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Kumbrabow State Forest




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General Information

Description - **Information provivded by West Virginia Division of Natural Resources**

Kumbrabow State Forest is located along the western edge of the allegheny Highlands atop Rich Mountain. The 9,474 acres of forest range from 3,000 to 3,930 feet above sea level, making Kumbrabow the state's highest forest. Acquired in 1934, the forest derives its unusual name from the three prominent families, KUMp-BRAdy-BOWers, who were instrumental in the purchase of the land.

The forest is operated by the multiple-use concept which provides recreation and watershed protection, while practicing the principles of forestry and wildlife management.

Through good management practices, Kumbrabow is a showcase for stands of black cherry and red spruce. Diverse habitat has made black bear, turkey, deer, grouse, and bobcat sightings common to visitors throughout the year. Mountain laurel and rhododendron are abundant and surround the majority of several pristine streams, creating beautiful scenic views throughout the forest.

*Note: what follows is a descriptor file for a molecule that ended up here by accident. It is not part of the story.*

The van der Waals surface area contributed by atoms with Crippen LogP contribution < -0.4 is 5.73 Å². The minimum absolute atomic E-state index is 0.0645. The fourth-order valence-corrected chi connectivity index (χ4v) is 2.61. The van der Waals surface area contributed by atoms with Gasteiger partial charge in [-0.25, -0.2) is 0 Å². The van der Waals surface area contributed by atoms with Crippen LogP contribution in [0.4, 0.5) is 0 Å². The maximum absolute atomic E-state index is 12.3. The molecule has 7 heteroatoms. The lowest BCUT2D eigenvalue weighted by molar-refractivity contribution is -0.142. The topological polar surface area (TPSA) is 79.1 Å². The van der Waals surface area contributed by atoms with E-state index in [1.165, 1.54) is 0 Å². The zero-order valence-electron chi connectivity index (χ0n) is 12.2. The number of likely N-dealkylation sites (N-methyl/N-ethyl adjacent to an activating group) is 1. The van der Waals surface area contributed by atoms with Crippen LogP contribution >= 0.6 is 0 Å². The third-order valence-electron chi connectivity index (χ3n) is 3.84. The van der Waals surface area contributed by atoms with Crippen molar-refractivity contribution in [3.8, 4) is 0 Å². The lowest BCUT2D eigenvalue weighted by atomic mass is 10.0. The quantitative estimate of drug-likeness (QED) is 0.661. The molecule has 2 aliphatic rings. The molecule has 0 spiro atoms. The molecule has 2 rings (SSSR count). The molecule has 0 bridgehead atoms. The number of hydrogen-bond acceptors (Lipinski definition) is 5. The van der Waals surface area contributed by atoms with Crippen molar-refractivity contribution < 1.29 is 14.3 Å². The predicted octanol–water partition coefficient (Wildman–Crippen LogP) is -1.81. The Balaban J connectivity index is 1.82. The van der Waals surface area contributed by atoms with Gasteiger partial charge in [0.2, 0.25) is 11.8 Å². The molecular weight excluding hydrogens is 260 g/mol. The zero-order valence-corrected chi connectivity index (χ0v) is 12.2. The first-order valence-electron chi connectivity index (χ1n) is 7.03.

Kumbrabow State Forest facilities include fully equipped pioneer cabins, campsites, bathhouse with laundry, and picnic areas. More information on the facilities can be found on our accommodations page

Attractions - Picnicking

Furnished with tables, fireplaces, drinking water and toilet facilities, numerous rustic picnic sites are provided for forest guests. Playground equipment is located at the Meatbox picnic area.

Recreation - Hiking

Overlook on Ravens Rock trail at Kumbrabow State forest The overlook on Raven's Rock trail A variety of scenic trails are available for forest visitors. Certain trails lead to beautiful overlooks of the mountain terrain.

Trail Descriptions

Meatbox Run Trail - 1 1/2 miles. Beginning in the picnic area, Meatbox Run Trail is a steady incline following a hollow leading up to the Rich Mountain Fire Trail. Hikers may return by way of Raven Rocks or Potato Hole Trail.

Potato Hole Trail - 2 miles. Starting behind Forest headquarters, Potato Hole Trail gradually climbs to the top of Rich Mountain, following Potato Hole Fork. The trail ends at the remains of a forest fire lookout tower on a branch road of the Rich Mountain Fire Trail.

Raven Rocks Trail - 1 mile. Beginning just north of the picnic area, Raven Rocks Trail starts as a sharp incline leading up to a rock overlook that is surrounding by lush rhododendron. The trail then gradually climbs to the top of Rich Mountain to the end of the Rich Mountain Fire Trail.

Rich Mountain Fire Trail - 3 1/2 miles. Beginning from Turkey Bone Road, the trail follows the top of Rich Mountain to the northern border of the forest. This fire trail will take you along the highest point in the forest (Buck knob: Elevation 3855 feet) and will take you into the most remote sections of the forest. Potato Hole, Meatbox Run and Raven Rocks trails connect to this trail.